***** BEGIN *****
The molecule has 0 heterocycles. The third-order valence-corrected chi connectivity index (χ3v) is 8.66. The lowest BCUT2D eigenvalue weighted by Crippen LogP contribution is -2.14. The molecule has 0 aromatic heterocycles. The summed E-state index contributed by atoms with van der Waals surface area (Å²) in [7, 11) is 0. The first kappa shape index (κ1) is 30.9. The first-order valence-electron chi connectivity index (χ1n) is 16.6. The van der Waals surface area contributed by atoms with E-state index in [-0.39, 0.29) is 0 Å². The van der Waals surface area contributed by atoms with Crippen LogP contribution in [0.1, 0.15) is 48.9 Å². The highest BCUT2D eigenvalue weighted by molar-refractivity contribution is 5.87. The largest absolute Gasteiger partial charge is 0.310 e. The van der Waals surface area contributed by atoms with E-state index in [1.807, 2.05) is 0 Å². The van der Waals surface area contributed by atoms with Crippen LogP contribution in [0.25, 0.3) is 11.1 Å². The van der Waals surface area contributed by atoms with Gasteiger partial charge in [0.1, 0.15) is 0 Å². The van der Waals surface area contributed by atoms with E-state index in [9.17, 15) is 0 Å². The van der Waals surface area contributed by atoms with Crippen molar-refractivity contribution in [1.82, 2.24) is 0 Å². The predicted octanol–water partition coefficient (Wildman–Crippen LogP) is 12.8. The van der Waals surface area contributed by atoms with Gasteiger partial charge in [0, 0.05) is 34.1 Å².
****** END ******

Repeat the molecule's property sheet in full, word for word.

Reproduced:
The molecule has 0 heterocycles. The third-order valence-corrected chi connectivity index (χ3v) is 8.66. The lowest BCUT2D eigenvalue weighted by Crippen LogP contribution is -2.14. The molecule has 0 aromatic heterocycles. The summed E-state index contributed by atoms with van der Waals surface area (Å²) in [7, 11) is 0. The first kappa shape index (κ1) is 30.9. The first-order valence-electron chi connectivity index (χ1n) is 16.6. The van der Waals surface area contributed by atoms with E-state index in [-0.39, 0.29) is 0 Å². The van der Waals surface area contributed by atoms with Crippen LogP contribution in [0.1, 0.15) is 48.9 Å². The highest BCUT2D eigenvalue weighted by molar-refractivity contribution is 5.87. The largest absolute Gasteiger partial charge is 0.310 e. The van der Waals surface area contributed by atoms with E-state index in [1.807, 2.05) is 0 Å². The van der Waals surface area contributed by atoms with Crippen LogP contribution in [0.25, 0.3) is 11.1 Å². The van der Waals surface area contributed by atoms with Gasteiger partial charge in [0.1, 0.15) is 0 Å². The van der Waals surface area contributed by atoms with E-state index in [9.17, 15) is 0 Å². The van der Waals surface area contributed by atoms with Crippen molar-refractivity contribution in [1.82, 2.24) is 0 Å². The predicted octanol–water partition coefficient (Wildman–Crippen LogP) is 12.8. The van der Waals surface area contributed by atoms with Gasteiger partial charge in [0, 0.05) is 34.1 Å².